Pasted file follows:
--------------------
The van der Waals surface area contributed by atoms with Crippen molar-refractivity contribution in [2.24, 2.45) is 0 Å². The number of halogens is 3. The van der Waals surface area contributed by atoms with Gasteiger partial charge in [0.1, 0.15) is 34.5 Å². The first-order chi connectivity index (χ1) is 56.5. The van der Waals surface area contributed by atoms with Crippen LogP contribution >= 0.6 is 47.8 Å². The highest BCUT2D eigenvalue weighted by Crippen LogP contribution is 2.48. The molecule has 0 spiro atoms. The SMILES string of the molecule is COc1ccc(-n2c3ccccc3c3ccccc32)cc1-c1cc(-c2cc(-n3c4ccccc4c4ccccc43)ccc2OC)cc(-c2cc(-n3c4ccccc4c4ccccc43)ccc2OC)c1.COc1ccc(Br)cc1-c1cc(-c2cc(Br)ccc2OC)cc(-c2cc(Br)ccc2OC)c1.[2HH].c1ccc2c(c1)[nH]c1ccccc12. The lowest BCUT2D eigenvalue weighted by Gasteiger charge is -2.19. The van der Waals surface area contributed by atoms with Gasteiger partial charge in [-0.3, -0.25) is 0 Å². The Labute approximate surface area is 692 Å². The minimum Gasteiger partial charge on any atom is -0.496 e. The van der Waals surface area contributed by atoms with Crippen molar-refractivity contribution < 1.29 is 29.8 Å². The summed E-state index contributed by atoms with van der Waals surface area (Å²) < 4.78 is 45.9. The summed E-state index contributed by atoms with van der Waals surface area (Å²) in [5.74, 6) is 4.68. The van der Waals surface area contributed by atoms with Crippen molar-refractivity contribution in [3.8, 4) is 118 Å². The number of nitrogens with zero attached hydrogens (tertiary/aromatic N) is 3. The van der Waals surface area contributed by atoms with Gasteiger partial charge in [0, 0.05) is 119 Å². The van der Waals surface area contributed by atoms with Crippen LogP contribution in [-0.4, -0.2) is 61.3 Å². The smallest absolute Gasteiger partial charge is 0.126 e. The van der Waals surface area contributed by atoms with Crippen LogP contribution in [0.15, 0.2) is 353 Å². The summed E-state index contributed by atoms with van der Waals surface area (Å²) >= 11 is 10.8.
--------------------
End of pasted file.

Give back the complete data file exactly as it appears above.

The van der Waals surface area contributed by atoms with Crippen molar-refractivity contribution in [2.24, 2.45) is 0 Å². The number of halogens is 3. The van der Waals surface area contributed by atoms with Gasteiger partial charge in [0.1, 0.15) is 34.5 Å². The first-order chi connectivity index (χ1) is 56.5. The van der Waals surface area contributed by atoms with Crippen LogP contribution >= 0.6 is 47.8 Å². The highest BCUT2D eigenvalue weighted by Crippen LogP contribution is 2.48. The molecule has 0 spiro atoms. The SMILES string of the molecule is COc1ccc(-n2c3ccccc3c3ccccc32)cc1-c1cc(-c2cc(-n3c4ccccc4c4ccccc43)ccc2OC)cc(-c2cc(-n3c4ccccc4c4ccccc43)ccc2OC)c1.COc1ccc(Br)cc1-c1cc(-c2cc(Br)ccc2OC)cc(-c2cc(Br)ccc2OC)c1.[2HH].c1ccc2c(c1)[nH]c1ccccc12. The lowest BCUT2D eigenvalue weighted by Gasteiger charge is -2.19. The van der Waals surface area contributed by atoms with Gasteiger partial charge in [-0.3, -0.25) is 0 Å². The Labute approximate surface area is 692 Å². The minimum Gasteiger partial charge on any atom is -0.496 e. The van der Waals surface area contributed by atoms with Crippen molar-refractivity contribution < 1.29 is 29.8 Å². The summed E-state index contributed by atoms with van der Waals surface area (Å²) < 4.78 is 45.9. The summed E-state index contributed by atoms with van der Waals surface area (Å²) in [5.74, 6) is 4.68. The van der Waals surface area contributed by atoms with Crippen molar-refractivity contribution in [3.8, 4) is 118 Å². The number of nitrogens with zero attached hydrogens (tertiary/aromatic N) is 3. The van der Waals surface area contributed by atoms with Gasteiger partial charge in [0, 0.05) is 119 Å². The van der Waals surface area contributed by atoms with Crippen LogP contribution in [-0.4, -0.2) is 61.3 Å². The smallest absolute Gasteiger partial charge is 0.126 e. The van der Waals surface area contributed by atoms with Crippen LogP contribution in [0.15, 0.2) is 353 Å². The summed E-state index contributed by atoms with van der Waals surface area (Å²) >= 11 is 10.8.